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Babymouse: Heartbreaker

Sunday Afternoon Visits: February 11

It's getting harder and harder to keep up with the Kidlitosphere, with new blogs popping up all the time (or at least, I'm still learning about new blogs all the time). But I'm going to have fun trying! Fortunately, I haven't traveled for a couple of weeks, and that helps me to have time to keep up. Anyway, here are some Sunday afternoon suggestions for your perusal. This week features a plethora of posts by authors.

  • As we get ready for the Cybils announcements, Jackie shares some stats regarding the young adult fiction nominees over at interactivereader. Were you just dying to know the average number of pages of the nominated books? Want to know how many were historical fiction? How many featured death? Head on over to Jackie's to learn more.
  • The big news over at Here in the Bonny Glen is that Melissa Wiley will no longer be writing her Martha and Charlotte books for HarperCollins. She made this decision because the publisher has decided to discontinue the original books, and reissue them as much shorter abridgements, aimed at a younger audience. She writes movingly about the difficulty of this decision, and it's impact on her family. In essence, as she explains in a follow-up post, she thinks that HarperCollins is dumbing down the series, and she doesn't want to be part of that. She doesn't bear them ill will - she understands that it's a business decision - but it's still a loss. For Melissa and her family, and for all of the people who love her Martha and Charlotte books. You can still, for a short time, find the original books on Amazon, starting with this one. I just purchased my copies.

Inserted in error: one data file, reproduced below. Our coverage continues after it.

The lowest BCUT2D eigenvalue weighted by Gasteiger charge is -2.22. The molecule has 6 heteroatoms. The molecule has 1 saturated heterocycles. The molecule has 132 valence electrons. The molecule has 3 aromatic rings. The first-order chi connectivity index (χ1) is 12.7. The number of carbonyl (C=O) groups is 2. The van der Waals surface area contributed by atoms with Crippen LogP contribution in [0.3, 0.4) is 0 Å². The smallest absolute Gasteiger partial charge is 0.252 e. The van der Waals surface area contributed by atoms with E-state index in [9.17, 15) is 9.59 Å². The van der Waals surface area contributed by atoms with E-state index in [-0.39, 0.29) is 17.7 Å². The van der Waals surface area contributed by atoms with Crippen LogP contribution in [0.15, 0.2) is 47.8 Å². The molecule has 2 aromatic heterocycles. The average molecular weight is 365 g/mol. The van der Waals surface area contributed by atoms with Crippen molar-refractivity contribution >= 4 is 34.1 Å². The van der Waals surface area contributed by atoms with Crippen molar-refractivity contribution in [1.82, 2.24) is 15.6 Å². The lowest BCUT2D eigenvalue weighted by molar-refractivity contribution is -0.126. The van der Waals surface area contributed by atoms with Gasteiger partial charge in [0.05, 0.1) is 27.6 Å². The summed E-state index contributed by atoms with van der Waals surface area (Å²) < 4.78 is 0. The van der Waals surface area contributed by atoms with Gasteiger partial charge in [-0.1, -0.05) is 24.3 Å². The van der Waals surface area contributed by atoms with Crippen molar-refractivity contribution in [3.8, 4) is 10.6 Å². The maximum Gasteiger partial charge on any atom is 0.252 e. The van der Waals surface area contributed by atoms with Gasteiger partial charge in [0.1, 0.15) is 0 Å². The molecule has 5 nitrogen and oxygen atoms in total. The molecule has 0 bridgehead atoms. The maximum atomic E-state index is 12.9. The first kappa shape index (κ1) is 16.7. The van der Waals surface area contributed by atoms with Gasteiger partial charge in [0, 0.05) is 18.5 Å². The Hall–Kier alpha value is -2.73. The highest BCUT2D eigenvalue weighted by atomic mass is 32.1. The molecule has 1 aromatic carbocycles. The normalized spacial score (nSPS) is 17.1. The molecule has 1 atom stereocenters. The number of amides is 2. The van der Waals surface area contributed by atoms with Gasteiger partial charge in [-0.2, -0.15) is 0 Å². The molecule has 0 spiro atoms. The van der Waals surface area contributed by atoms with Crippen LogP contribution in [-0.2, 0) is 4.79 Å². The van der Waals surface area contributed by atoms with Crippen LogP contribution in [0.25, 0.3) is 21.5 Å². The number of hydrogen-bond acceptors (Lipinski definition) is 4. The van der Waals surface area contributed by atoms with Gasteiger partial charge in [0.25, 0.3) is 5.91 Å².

• Kirby Larson (author of Hattie Big Sky) shares her "the glass is more than half full" thoughts. She writes about how a "lovely gentleman named Richard Baldwin chose to honor his late wife in a most amazing way. Since she was a former 8th grade teacher, he decided to help every single 8th grader at Meany Junior High in Seattle buy $30 worth of books." She also shares her plans to head out for a week of Katrina clean-up work - her second trip. This time she'll also be meeting with students, and sharing books donated by Scholastic. She reminds us that there's a lot of good stuff going on in the world.
  • Rick Riordan (author of The Lightning Thief) writes about a mentoring program to keep teachers in school. He says "We would be much better served training our teachers (and compensating our teachers) the way we train doctors, with an extensive internship and residency program. Teaching children is no less important than saving lives." He doesn't think that it's going to happen, but that's what he believes.
  • Gail Gauthier (author of Happy Kid) writes about reading speed, quoting an article from the Chronicle of Higher Education. Gail's words "I was immediately attracted to this article because I'm so often frustrated because I can't read more and more and more" particularly resonated with me. The CHE article is quite interesting.   
  • I missed my chance to participate, but Lisa Graff (author of The Thing About Georgie and one of the Longstockings) is taking a page from John Green's book, and going on a 7-day blog tour. There will be free books, too!